770702 - Conversation B - Vrndavana
(Bhu-mandala diagram discussion)
Tamāla Kṛṣṇa: They have to stand up on the chairs because it's so big. Big project. This is only one drawing. Imagine the planetarium. (break)
Yaśodā-nandana: The directions are north, east, south and west. In the middle here, right in the middle, there is Mount Meru, which is very, very small. The scale, it comes to be one centimeter . . . what is this measurement estimate?
Tamāla Kṛṣṇa: One twentieth of a centimeter.
Yaśodā-nandana: One twentieth of a centimeter is calculated 100,000 yojanas. One lakh of yojanasis one twentieth of a centimeter.
Tamāla Kṛṣṇa: Śrīla Prabhupāda, that one twentieth of a centimeter . . . one centimeter is about just the tip of the finger, so one twentieth of this is 100,000 yojanas. Actually, you cannot even see Mount Meru on this picture. It is so small that we could not even draw it. It's just a pinpoint.
Yaśodā-nandana: Mount Meru is in the middle, and then, surrounding Mount Meru, is the whole Jambūdvīpa. Jambūdvīpa is 100,000 yojanasor (sic) 800 miles in length and width. These are the maps we have shown you already previously. And surrounding Jambūdvīpa in the salt ocean, this very little circle . . . the salt ocean is the same width as Jambūdvīpa, or 100,000 yojanas. That is 800,000 miles. That is this all around the Jambūdvīpa. Here it is. Maybe you can see. Then there is the salt water ocean. You can see here?
Bhakti-prema: No, Plakṣadvīpa is the orange dot.
Yaśodā-nandana: Then surrounding Jambūdvīpa then there is Plakṣadvīpa, the next dvīpa, which is . . . around the salt ocean there is Plakṣadvīpa. That is the planet beside of the river we call ocean. That is 200,000 yojanas, or 1,600,000 miles. That is right in the middle.
Tamāla Kṛṣṇa: Actually, you can hardly see it there. It's very small.
Yaśodā-nandana: Then, surrounding Plakṣadvīpa is another ocean, the sugarcane ocean. That sugarcane ocean is the same length as Plakṣadvīpa, or 200,000 yojanas, or 1,600,000 miles. And on each one of these dvīpas . . .
Prabhupāda: So in each ocean there are islands?
Bhakti-prema: No. These are all oceans.
Prabhupāda: Simply ocean.
Yaśodā-nandana: Now, each one of these dvīpas are inhabited by different sons of Mahārāja Priyavrata. Mahārāja Priyavrata had so many sons, and each one of their sons . . .
Prabhupāda: No, no, but the sun is the king, but he is ruling over the ocean?
Tamāla Kṛṣṇa: No, he is ruling over the dvīpa.
Bhakti-prema: Yes, he rotated around the Mount Meru. Seven times he went. And then to the . . . (indistinct)
Prabhupāda: Now, oceans, but there is no inhabitant.
Prabhupāda: Simply ocean.
Bhakti-prema: Oceans. There are no dvīpas, no islands. Islands are surrounded by oceans, rather than oceans are surrounded by islands.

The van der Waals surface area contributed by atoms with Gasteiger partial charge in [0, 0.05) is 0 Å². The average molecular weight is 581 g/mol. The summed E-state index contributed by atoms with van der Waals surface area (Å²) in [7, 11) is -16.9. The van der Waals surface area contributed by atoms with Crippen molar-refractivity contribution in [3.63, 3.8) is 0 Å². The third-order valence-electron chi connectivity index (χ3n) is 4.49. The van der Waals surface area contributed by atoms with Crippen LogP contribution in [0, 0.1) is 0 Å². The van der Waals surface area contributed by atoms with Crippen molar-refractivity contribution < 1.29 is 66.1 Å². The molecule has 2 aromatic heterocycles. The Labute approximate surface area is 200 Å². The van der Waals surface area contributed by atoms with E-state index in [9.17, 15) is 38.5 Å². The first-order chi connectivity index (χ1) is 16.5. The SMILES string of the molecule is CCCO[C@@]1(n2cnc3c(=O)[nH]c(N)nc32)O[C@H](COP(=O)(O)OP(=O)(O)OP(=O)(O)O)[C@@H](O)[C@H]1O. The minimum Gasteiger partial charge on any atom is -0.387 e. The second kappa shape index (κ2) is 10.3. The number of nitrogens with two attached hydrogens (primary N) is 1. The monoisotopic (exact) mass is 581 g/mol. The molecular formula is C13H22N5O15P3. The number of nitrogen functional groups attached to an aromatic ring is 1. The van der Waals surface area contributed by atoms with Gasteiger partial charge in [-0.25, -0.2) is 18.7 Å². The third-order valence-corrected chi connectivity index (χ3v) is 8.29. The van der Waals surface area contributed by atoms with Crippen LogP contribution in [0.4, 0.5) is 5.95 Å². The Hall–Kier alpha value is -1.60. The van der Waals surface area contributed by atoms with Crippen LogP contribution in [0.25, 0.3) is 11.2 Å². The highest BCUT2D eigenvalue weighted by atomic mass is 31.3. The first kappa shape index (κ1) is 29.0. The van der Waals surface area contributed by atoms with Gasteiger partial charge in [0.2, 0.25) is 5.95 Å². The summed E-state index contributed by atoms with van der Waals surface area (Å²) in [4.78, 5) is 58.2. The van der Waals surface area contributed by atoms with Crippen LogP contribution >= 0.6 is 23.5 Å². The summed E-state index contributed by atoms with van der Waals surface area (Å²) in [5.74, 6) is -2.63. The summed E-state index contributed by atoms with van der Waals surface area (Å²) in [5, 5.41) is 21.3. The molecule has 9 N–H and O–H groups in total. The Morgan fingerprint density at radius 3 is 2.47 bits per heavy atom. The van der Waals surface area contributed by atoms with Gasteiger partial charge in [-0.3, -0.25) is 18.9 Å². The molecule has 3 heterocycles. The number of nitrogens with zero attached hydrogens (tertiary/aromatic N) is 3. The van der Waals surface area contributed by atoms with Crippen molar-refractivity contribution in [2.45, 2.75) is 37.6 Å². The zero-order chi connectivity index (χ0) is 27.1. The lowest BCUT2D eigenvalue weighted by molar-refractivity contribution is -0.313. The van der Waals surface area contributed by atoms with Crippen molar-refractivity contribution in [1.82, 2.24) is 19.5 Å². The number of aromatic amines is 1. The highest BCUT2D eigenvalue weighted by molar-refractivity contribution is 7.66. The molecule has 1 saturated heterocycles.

Prabhupāda: So what is his kingdom?
Bhakti-prema: An island . . . islands are so big, very big . . . (indistinct)
Prabhupāda: Where is the island?
Tamāla Kṛṣṇa: There.
Yaśodā-nandana: The islands are surrounding the oceans. It goes in a circle. There's a whole ocean surrounds one island. And each island is divided by seven mountains and seven rivers, and the main sons of Mahārāja Priyavrata, they also have sons, and each one of those seven divisions are being ruled by the seven grandsons of Mahārāja Priyavrata like this.
Tamāla Kṛṣṇa: In other words, Śrīla Prabhupāda, Priyavrata had seven children, seven islands, and each one of them had seven children. So each son of Priyavrata divided his island in seven parts, and it was given to one of the grandsons of Priyavrata. We could not show that because it's so small. This is drawn exactly to scale. In order to include all of the Bhū-maṇḍala we had to make everything else very small because, as you'll see, most of Bhū-maṇḍala is made up of Loka-varṣa and Lokāloka Mountain. Everything else is very small compared to those two.
Yaśodā-nandana: Surrounding the sugarcane ocean, there is Śālmalidvīpa, where again there are seven divisions of land, seven rivers . . .
Prabhupāda: So island and surrounded by ocean, like that.
Yaśodā-nandana: Śālmalidvīpa is that little purple here. Still, it is very difficult to see. And surrounding Śālmalidvīpa is an ocean of liquor, Surā-sāgara. There's an ocean of liquor. There is Kuśadvīpa.
Tamāla Kṛṣṇa: Which one is that?
Yaśodā-nandana: The little red circle is the Surā-sāgara. Then the little green here is the Kuśadvīpa. One particular feature of this land is that there's very . . . kuśa grass, which is very, very cooling. It is all over the island. And then there is the ghee ocean which is surrounding Kuśadvīpa. That is the dark green.
Tamāla Kṛṣṇa: Dark green.
Yaśodā-nandana: No, the ghee ocean is the yellow color. The ghee ocean is surrounding the Kuśadvīpa. In fact, again surrounding the ghee ocean is Krauñcadvīpa, but Krauñcadvīpa is 1,600,000 yojanasin width. That means 12,800,000 miles. It is getting bigger, twice as big, as we go further. And past Krauñcadvīpa, surrounding Krauñcadvīpa, is the milk ocean, and this milk ocean is surrounding the whole Krauñcadvīpa. And then again there is mention that the Śvetadvīpa Ocean, the Śvetadvīpa where Lord Viṣṇu . . . Lord Viṣṇu resides there in white island. This Your Divine Grace has described in the Caitanya-caritāmṛta.
Bhakti-prema: Kṣīrodakaśāyī Viṣṇu resides there.
Yaśodā-nandana: Yes, kṣīra. Kṣīra means milk. Śākadvīpa is surrounding the milk ocean.
Tamāla Kṛṣṇa: What color is it?
Yaśodā-nandana: Śākadvīpa, it is green, this green here. It is pale green. And Śākadvīpa is surrounded by the yogurt ocean, dahī, dahī ocean. This is the white here. This yogurt ocean is 3,200,000 yojanas, or 25,600,000 miles of width. Then, surrounding this yogurt ocean is Puṣkaradvīpa. This is the reddish brown here. Puṣkaradvīpa is 6,400,000 yojanas in width, or 51,200,000 miles. And here, in the middle of Puṣkaradvīpa, all around is the Mānasottara range of mountains, which is situated in the middle and which has a width of 10,000 yojanas. Now, from the middle of Mount Meru until Puṣkaradvīpa it is calculated to be 15,750,000 yojanas.